This piece was originally published at Middle East Experience on January 1, 2013 and is reproduced here with permission.
Challenging Evangelical Assumptions
co-authored by Paul Louis Metzger and John W. Morehead
Evangelicals face enormous challenges in the pluralistic public square in the 21st century, especially among Muslims. Suspicion and fear of Muslims exist in many quarters as a result of 9/11 and other radical Muslim acts of terror in places like Spain and London and some bad habits about how most of us absorb news. We firmly believe that radical Muslims do not represent the majority of Muslims in the West, who have repeatedly disavowed terrorism. Clearly, most Muslims in the U.S. seek to live out their Muslim faith in ways that affirm and resonate with American values.
Yet many evangelicals disagree. According to one study, “Nearly 6-in-10 white evangelical Protestants believe the values of Islam are at odds with American values, but majorities of Catholics, non-Christian religiously unaffiliated Americans, and religiously unaffiliated Americans disagree.” In what follows, we make two recommendations intended to challenge Evangelical assumptions and allow us to move beyond any Christian-Muslim impasse and promote greater understanding in the pursuit of peace.
First, we believe that the Evangelical encounter with Islam must not be driven primarily by fear or by a concern for orthodox doctrine (important as that is), but instead by orthopathy. Orthopathic theology refers to the emotional aspect of the Christian life, and while Evangelicals often put great emphasis on orthodoxy (sound doctrine) and orthopraxy (right practice), we sadly neglect orthopathy as the driving force that flows from the command to love God and neighbor (Mk. 12:30-31).
Our colleague Terry Muck has described interreligious dialogue as “an expression of a fundamental emotion or attitude toward people who believe differently on the most important aspects of life.” If Evangelicals are to move beyond a suspicion and fear-based approach to Islam, we must come to love our Muslim neighbors as ourselves and rediscover a theology and practice of orthopathy that complements and supports biblical orthodoxy.
We have sought to engage various religious traditions in this way personally and professionally for many years. Paul’s book, Connecting Christ: How to Discuss Jesus in a World of Diverse Paths, and John’s edited volume, Beyond the Burning Times: A Pagan and Christian in Dialogue by Philip Johnson and Gus diZerega, exemplify this quest. Paul’s volume presents a sympathetic and fair portrait of the views of other religious traditions and gives representative figures of these traditions the last word. John’s collection brings together representatives from two warring religious groups, hostile to one another for a very long time, into a dialogue without compromise.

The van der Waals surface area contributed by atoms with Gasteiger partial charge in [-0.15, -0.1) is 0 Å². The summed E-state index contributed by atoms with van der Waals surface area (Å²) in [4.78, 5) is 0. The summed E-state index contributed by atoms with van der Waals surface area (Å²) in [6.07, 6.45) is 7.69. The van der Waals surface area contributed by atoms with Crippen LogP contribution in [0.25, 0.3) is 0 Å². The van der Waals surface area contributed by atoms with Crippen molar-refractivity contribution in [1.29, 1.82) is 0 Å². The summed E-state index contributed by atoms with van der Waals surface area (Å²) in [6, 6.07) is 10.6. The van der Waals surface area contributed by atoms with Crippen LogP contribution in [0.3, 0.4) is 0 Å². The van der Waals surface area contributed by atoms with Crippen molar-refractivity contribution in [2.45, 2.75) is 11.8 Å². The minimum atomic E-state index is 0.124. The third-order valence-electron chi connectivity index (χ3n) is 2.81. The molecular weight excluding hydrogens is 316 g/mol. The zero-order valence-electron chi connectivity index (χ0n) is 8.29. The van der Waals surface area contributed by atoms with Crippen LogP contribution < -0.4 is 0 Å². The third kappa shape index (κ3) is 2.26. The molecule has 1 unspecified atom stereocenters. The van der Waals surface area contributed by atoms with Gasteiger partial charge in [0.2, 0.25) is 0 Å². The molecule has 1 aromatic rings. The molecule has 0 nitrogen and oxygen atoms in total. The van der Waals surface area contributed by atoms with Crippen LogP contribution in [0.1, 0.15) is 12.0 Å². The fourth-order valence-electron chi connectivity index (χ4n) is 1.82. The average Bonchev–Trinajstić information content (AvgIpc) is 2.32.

Second, in keeping with the desire to love our religiously diverse neighbors, we recommend exposing ourselves to a variety of resources for better understanding between Evangelical Christians and American Muslims. For example, we can draw from our respective Muslim and Christian religions scriptural resources that can lead us to value people of other perspectives and ways of life. We can all point to various texts and historical events that put the other group in a negative light. We need to go in search of texts and interpretations of texts that affirm one another’s humanity, seeking first and foremost common ground before we focus on what distinguishes us. A hermeneutic of suspicion must give way to a biblical hermeneutic framed by the love of God. You’ll find a more positive biblical model in John’s article about an Evangelical approach to interreligious dialogue that weaves together the way of Christ, love for our neighbor, and the art of hospitality.
Similarly, we need to account for a wide diversity of news sources here and abroad, not limiting ourselves to our preferred programs and publications. For example, if you watch Fox News, then watch CNN, too. If you read World Magazine, read Religion Dispatches, too. We also need to become well-versed in what those from diverse traditions read and watch. Such familiarity will only serve to enhance our communication as we dialogue and respectfully debate how best to live together as Muslims and Christians, along with other groups, in America today. Our interest in what they read and watch as well as taking the time to learn to communicate more effectively with them will demonstrate our care for them and cultivate greater mutual understanding.
We would never have opened ourselves up to becoming more knowledgeable of other paths if we did not care for them. More problematic than ignorance is a hardness of heart. Without a desire to understand, we Evangelicals will never be willing to challenge our own assumptions and challenge diverse religious others’ assumptions of us.
This point came home once again to Paul, when the President of a local mosque told his world religions class recently that his movement had the hardest time engaging the Evangelical community: whereas liberal Christians accept them, Evangelicals are generally unwilling to change their preconceived, negative ideas about Muslims.
While it is important to hold firmly to biblical orthodoxy, it is also important to hold to biblical orthopathy. Why should we expect that Muslims along with others would ever take to heart what we have to say if we don’t take them to heart? A change in their negative perceptions toward us will likely not occur unless we are willing to change our preconceived assumptions about them. By asking God first and foremost to change our hearts, we Evangelical Christians will be in a much better position to see Muslims for who they truly are rather than what we in fear make them out be.